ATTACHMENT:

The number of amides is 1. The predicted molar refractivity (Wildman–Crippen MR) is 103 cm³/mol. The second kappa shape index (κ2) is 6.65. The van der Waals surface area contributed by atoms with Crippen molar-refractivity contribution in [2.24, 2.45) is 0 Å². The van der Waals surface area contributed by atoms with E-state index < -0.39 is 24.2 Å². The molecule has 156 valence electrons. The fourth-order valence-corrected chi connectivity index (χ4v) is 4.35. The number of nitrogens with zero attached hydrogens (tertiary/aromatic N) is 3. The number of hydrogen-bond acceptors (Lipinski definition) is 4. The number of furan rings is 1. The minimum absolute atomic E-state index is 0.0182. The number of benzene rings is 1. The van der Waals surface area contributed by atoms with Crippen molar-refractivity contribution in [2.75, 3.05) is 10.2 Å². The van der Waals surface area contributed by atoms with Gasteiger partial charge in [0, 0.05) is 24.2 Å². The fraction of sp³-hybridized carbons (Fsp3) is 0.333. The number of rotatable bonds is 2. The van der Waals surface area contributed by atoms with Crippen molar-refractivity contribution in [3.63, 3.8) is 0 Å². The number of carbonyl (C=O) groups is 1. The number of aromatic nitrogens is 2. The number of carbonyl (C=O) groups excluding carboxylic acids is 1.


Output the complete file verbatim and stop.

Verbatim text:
The number of amides is 1. The predicted molar refractivity (Wildman–Crippen MR) is 103 cm³/mol. The second kappa shape index (κ2) is 6.65. The van der Waals surface area contributed by atoms with Crippen molar-refractivity contribution in [2.24, 2.45) is 0 Å². The van der Waals surface area contributed by atoms with E-state index < -0.39 is 24.2 Å². The molecule has 156 valence electrons. The fourth-order valence-corrected chi connectivity index (χ4v) is 4.35. The number of nitrogens with zero attached hydrogens (tertiary/aromatic N) is 3. The number of hydrogen-bond acceptors (Lipinski definition) is 4. The number of furan rings is 1. The minimum absolute atomic E-state index is 0.0182. The number of benzene rings is 1. The van der Waals surface area contributed by atoms with Crippen molar-refractivity contribution in [2.75, 3.05) is 10.2 Å². The van der Waals surface area contributed by atoms with Gasteiger partial charge in [0, 0.05) is 24.2 Å². The fraction of sp³-hybridized carbons (Fsp3) is 0.333. The number of rotatable bonds is 2. The van der Waals surface area contributed by atoms with Crippen molar-refractivity contribution in [3.63, 3.8) is 0 Å². The number of carbonyl (C=O) groups is 1. The number of aromatic nitrogens is 2. The number of carbonyl (C=O) groups excluding carboxylic acids is 1.